We have friends who have variously described having dogs that have bred many mushrooms (champiñónes, not campeónes), as well as cars that are many arseholes (anos, not años) old. One told us they had confused French and Spanish, offering visitors a cat (gato) with their coffee, rather than a nice slice of cake (gateaux) <LOL>…

On the bright side the Spanish are, generally, very tolerant of us clumsily lurching through their language (unlike the French in my experience… I once asked for “deux croissants, s’il vous plait” in passable schoolboy French, and was met with a stare that really would have felled an Ox, maybe even two, at 200 paces). They are endlessly patient whilst I grope around for the right phrase, plodding through the mental gymnastics necessary to it’s translation into something approximating comprehensible Spanish. When I do make a mistake, they are generally polite, forgiving and simply correct me without fuss, or complaint; and in our experience, Spaniards generally light up when they hear a Brit making an effort to communicate in Spanish.

Most of the Brits we know here are, like us, learning Spanish. Some of those who have been here for a few years sound fluent and are very impressive. They are an inspiration when our learning is faltering and it all seems impossible.

There are some, though, who are less able/willing to learn the language, and one early experience here underlined this in a most unpleasant way. A Brit in the queue at our local supermarket was asked with a warm smile by the lovely checkout girl, “¿Bolsa?”, which translates as “Carrier bag?” The Brit was mysteriously offended by this, and replied, “No, I don’t want a f***ing bolsa, I want a carrier bag!!!” This is a one-off example of that kind of nastiness, but kind of raises the question… Why would you go to someone else’s country and be so damned unpleasant to them when they are being so friendly and helpful? I’ll come back to this later…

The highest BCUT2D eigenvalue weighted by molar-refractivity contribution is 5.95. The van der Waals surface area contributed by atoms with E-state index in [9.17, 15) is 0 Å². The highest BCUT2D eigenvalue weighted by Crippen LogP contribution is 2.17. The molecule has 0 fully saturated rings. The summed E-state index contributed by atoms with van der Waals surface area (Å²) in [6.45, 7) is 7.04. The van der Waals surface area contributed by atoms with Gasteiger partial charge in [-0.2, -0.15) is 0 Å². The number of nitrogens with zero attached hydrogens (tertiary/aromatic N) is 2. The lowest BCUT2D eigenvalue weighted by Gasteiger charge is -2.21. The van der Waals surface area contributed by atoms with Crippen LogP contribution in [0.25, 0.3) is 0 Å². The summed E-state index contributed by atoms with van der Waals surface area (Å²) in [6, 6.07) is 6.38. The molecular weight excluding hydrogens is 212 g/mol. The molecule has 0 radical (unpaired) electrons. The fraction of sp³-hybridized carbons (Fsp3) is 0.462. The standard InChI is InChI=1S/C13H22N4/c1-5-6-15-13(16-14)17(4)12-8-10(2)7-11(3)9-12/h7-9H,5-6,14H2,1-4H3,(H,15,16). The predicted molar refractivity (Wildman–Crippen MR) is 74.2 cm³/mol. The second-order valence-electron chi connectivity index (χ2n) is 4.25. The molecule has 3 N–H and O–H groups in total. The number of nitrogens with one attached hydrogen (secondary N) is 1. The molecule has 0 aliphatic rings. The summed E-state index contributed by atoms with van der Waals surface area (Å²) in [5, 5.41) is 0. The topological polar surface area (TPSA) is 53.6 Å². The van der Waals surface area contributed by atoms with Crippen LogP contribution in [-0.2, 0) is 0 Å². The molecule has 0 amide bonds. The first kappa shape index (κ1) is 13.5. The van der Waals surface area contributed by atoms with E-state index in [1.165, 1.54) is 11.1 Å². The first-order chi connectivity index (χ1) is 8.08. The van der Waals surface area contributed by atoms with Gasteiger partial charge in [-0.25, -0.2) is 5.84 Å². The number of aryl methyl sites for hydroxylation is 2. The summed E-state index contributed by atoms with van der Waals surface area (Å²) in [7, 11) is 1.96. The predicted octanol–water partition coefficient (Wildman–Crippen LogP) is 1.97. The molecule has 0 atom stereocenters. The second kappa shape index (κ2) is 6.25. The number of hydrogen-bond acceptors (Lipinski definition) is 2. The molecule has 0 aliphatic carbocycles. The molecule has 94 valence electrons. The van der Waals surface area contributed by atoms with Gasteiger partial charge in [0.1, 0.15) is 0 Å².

I think this kind of behaviour makes the local Spanish, unsurprisingly, a little cautious around new Brits, until you become a familiar face. When they realise that mostly we just want to be friends, and enjoy their beautiful country, they relax. The Spanish are some of the warmest people I have ever met.

Learning the language, though, does present a few challenges… and sometimes surrounding oneself with fellow ex-Pats, provides an all too easy excuse not to. In this area, I was told that there are over 7,000 Brits, so finding people who speak a familiar language offers much-needed relief when the difference between ser and estar is simply too much to grasp. [As a sidenote… the Spanish have two verbs for our single ‘to be’, and they are ser and estar. At the risk of outraging the fluent who might be reading this, basically it amounts to this: I am British (ser, because it is a permanent characteristic) and, I am in Alicante (estar, because it represents a transient state, although sometimes it doesn’t feel that way 😉 ]. So…